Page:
Eyes watering and coughing up gas, human rights activist Said Yousif al-Muhafdah ran to his car and tapped out two messages reporting news of the clash, in Arabic and English, to his more than 70,000 followers on Twitter.
Violence is rapidly rising in this Persian Gulf island nation, a key U.S. ally that hosts the Navy’s 5th Fleet. The escalation comes about 21 months after dozens of people were killed and thousands arrested when Bahraini security forces brutally quashed an Arab Spring pro-democracy uprising.
Almost every night, security forces clash with marchers demanding that the monarchy be replaced with an elected government. In recent weeks, police have fatally shot two protesters, and a police officer was killed with a homemade bomb.
On Tuesday, Bahrain’s Interior Ministry issued a ban on all public rallies and gatherings, the government’s most aggressive move against protesters since it imposed martial law for three months last year. But rather than ease tensions, the move seems only to have stoked them.
Several protests against the ban were held Friday. Muhafdah tweeted photos of tear gas being used against demonstrators in the village of Bilad al-Qadeem, just west of the capital.
Later in the day, the activist was arrested while trying to photograph an injured protester, and police said he will be charged with violating the ban on public gatherings, Maryam al-Khawaja, who works with Muhafdah at the Bahrain Center for Human Rights but lives in exile in Denmark, said in a telephone interview.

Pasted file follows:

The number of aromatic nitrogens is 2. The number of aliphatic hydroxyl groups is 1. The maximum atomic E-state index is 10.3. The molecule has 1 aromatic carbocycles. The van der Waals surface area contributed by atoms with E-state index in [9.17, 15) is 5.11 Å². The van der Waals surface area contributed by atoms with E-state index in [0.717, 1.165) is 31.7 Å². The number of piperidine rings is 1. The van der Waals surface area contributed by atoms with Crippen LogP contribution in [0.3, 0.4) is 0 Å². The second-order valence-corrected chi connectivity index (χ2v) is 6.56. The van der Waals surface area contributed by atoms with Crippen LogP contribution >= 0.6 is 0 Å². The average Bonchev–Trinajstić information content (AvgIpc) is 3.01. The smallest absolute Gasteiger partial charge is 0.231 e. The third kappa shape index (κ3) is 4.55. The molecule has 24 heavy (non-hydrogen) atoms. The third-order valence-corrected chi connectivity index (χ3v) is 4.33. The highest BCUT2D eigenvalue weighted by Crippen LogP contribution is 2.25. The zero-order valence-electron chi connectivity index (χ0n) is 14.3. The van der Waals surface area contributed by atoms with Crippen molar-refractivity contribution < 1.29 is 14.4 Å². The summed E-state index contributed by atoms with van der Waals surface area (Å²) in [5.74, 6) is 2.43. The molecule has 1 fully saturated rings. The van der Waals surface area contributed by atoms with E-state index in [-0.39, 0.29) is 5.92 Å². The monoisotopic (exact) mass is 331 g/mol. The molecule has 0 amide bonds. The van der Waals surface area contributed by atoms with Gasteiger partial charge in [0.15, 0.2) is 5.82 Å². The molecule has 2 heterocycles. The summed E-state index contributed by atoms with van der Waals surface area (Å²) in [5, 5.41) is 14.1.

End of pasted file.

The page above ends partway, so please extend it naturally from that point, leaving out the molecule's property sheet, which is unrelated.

As the standoff intensifies, U.S. policy is coming under fire, criticized by both protesters and the government as feeble and disappointing. U.S. officials say the ruling al-Khalifa family should not be compared to the brutal regimes in Libya and Syria that have killed thousands of their own people. But Washington is under pressure to defend pro-democracy activists who are being systematically arrested and tear-gassed — and even jailed for tweets critical of the government.
The State Department expressed deep concern this week about the protest ban but overall has been more measured in its criticism of Bahrain’s government than it has been with other repressive governments in the region.
“We only want democracy,” Muhafdah said recently. “In the United States, you have a new elected president every four years. But here we are living with a king and the same prime minister for 42 years.”
On the street, protesters said President Obama is not living up to his pledge, made in the last presidential debate, that “America has to stand with democracy.” They said pro-democracy demonstrators are not getting the U.S. support they need because the monarchy allows American warships here, just a few miles from Saudi Arabian oil fields, to help keep vital shipping lanes open and serve as a counter to Iranian belligerence.